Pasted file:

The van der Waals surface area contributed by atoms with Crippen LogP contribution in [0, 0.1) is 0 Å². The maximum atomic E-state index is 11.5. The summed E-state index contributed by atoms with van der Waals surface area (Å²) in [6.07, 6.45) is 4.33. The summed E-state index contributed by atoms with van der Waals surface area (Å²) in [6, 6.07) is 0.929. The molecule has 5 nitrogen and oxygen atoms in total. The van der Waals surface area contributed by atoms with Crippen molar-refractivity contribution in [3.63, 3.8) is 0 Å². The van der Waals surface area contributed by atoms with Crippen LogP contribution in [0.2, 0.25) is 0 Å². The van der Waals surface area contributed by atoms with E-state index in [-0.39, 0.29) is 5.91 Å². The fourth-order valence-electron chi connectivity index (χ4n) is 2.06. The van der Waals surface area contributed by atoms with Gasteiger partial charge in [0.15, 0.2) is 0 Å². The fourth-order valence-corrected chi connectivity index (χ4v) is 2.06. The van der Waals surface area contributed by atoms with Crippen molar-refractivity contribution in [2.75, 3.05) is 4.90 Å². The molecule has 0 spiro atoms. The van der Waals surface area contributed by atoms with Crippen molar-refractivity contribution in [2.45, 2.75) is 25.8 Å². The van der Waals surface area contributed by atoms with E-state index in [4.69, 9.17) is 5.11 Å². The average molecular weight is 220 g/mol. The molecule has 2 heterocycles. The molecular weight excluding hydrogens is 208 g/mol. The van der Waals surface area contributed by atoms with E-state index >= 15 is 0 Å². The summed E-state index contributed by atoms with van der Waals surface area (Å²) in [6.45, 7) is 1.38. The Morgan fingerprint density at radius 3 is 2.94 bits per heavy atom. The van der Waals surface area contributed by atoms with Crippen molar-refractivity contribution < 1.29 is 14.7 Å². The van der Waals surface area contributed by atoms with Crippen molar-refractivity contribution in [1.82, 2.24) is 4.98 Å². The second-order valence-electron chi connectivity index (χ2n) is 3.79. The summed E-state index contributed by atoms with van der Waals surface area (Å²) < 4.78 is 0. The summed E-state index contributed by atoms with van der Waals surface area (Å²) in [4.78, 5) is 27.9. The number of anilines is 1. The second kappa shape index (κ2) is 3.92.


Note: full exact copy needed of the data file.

The van der Waals surface area contributed by atoms with Crippen LogP contribution in [0, 0.1) is 0 Å². The maximum atomic E-state index is 11.5. The summed E-state index contributed by atoms with van der Waals surface area (Å²) in [6.07, 6.45) is 4.33. The summed E-state index contributed by atoms with van der Waals surface area (Å²) in [6, 6.07) is 0.929. The molecule has 5 nitrogen and oxygen atoms in total. The van der Waals surface area contributed by atoms with Crippen molar-refractivity contribution in [3.63, 3.8) is 0 Å². The van der Waals surface area contributed by atoms with Crippen LogP contribution in [0.2, 0.25) is 0 Å². The van der Waals surface area contributed by atoms with E-state index in [-0.39, 0.29) is 5.91 Å². The fourth-order valence-electron chi connectivity index (χ4n) is 2.06. The van der Waals surface area contributed by atoms with Gasteiger partial charge in [0.15, 0.2) is 0 Å². The fourth-order valence-corrected chi connectivity index (χ4v) is 2.06. The van der Waals surface area contributed by atoms with Crippen molar-refractivity contribution in [2.75, 3.05) is 4.90 Å². The molecule has 0 spiro atoms. The van der Waals surface area contributed by atoms with Crippen molar-refractivity contribution in [2.45, 2.75) is 25.8 Å². The van der Waals surface area contributed by atoms with E-state index in [4.69, 9.17) is 5.11 Å². The average molecular weight is 220 g/mol. The molecule has 2 heterocycles. The molecular weight excluding hydrogens is 208 g/mol. The van der Waals surface area contributed by atoms with E-state index >= 15 is 0 Å². The summed E-state index contributed by atoms with van der Waals surface area (Å²) in [6.45, 7) is 1.38. The Morgan fingerprint density at radius 3 is 2.94 bits per heavy atom. The van der Waals surface area contributed by atoms with Crippen molar-refractivity contribution < 1.29 is 14.7 Å². The van der Waals surface area contributed by atoms with Crippen molar-refractivity contribution in [1.82, 2.24) is 4.98 Å². The second-order valence-electron chi connectivity index (χ2n) is 3.79. The summed E-state index contributed by atoms with van der Waals surface area (Å²) < 4.78 is 0. The summed E-state index contributed by atoms with van der Waals surface area (Å²) in [4.78, 5) is 27.9. The number of anilines is 1. The second kappa shape index (κ2) is 3.92.